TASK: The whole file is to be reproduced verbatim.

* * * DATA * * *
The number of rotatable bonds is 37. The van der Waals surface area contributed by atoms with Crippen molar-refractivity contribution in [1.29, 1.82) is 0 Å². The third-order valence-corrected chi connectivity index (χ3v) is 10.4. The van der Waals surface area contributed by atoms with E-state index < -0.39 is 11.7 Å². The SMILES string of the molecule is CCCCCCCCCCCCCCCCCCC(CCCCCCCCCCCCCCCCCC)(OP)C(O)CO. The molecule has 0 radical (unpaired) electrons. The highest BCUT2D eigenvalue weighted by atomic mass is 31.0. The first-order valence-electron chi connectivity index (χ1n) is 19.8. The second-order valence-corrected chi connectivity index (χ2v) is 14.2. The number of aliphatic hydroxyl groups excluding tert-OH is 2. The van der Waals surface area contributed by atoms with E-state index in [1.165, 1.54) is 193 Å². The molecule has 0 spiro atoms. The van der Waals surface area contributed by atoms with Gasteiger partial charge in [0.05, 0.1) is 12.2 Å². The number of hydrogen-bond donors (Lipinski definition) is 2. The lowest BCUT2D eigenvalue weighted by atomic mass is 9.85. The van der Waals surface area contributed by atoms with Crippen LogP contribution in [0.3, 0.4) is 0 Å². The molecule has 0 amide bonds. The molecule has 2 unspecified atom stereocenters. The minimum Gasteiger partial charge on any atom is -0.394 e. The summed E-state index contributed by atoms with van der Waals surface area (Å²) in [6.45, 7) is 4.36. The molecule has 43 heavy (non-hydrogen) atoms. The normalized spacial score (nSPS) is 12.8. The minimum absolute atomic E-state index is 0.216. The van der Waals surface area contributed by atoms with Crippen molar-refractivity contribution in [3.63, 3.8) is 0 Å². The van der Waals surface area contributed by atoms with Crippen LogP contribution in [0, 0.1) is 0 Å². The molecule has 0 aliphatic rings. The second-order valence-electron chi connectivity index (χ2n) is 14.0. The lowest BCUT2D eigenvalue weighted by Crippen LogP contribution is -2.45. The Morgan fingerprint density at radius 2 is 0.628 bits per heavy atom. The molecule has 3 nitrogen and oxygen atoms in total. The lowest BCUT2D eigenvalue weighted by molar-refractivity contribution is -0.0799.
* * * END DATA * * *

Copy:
The number of rotatable bonds is 37. The van der Waals surface area contributed by atoms with Crippen molar-refractivity contribution in [1.29, 1.82) is 0 Å². The third-order valence-corrected chi connectivity index (χ3v) is 10.4. The van der Waals surface area contributed by atoms with E-state index < -0.39 is 11.7 Å². The SMILES string of the molecule is CCCCCCCCCCCCCCCCCCC(CCCCCCCCCCCCCCCCCC)(OP)C(O)CO. The molecule has 0 radical (unpaired) electrons. The highest BCUT2D eigenvalue weighted by atomic mass is 31.0. The first-order valence-electron chi connectivity index (χ1n) is 19.8. The second-order valence-corrected chi connectivity index (χ2v) is 14.2. The number of aliphatic hydroxyl groups excluding tert-OH is 2. The van der Waals surface area contributed by atoms with E-state index in [1.165, 1.54) is 193 Å². The molecule has 0 spiro atoms. The van der Waals surface area contributed by atoms with Gasteiger partial charge in [0.05, 0.1) is 12.2 Å². The number of hydrogen-bond donors (Lipinski definition) is 2. The lowest BCUT2D eigenvalue weighted by atomic mass is 9.85. The van der Waals surface area contributed by atoms with Crippen LogP contribution in [0.3, 0.4) is 0 Å². The molecule has 0 amide bonds. The molecule has 2 unspecified atom stereocenters. The minimum Gasteiger partial charge on any atom is -0.394 e. The summed E-state index contributed by atoms with van der Waals surface area (Å²) in [6.45, 7) is 4.36. The molecule has 43 heavy (non-hydrogen) atoms. The normalized spacial score (nSPS) is 12.8. The minimum absolute atomic E-state index is 0.216. The van der Waals surface area contributed by atoms with Crippen molar-refractivity contribution in [3.63, 3.8) is 0 Å². The van der Waals surface area contributed by atoms with Crippen LogP contribution in [0, 0.1) is 0 Å². The molecule has 0 aliphatic rings. The second-order valence-electron chi connectivity index (χ2n) is 14.0. The lowest BCUT2D eigenvalue weighted by Crippen LogP contribution is -2.45. The Morgan fingerprint density at radius 2 is 0.628 bits per heavy atom. The molecule has 3 nitrogen and oxygen atoms in total. The lowest BCUT2D eigenvalue weighted by molar-refractivity contribution is -0.0799.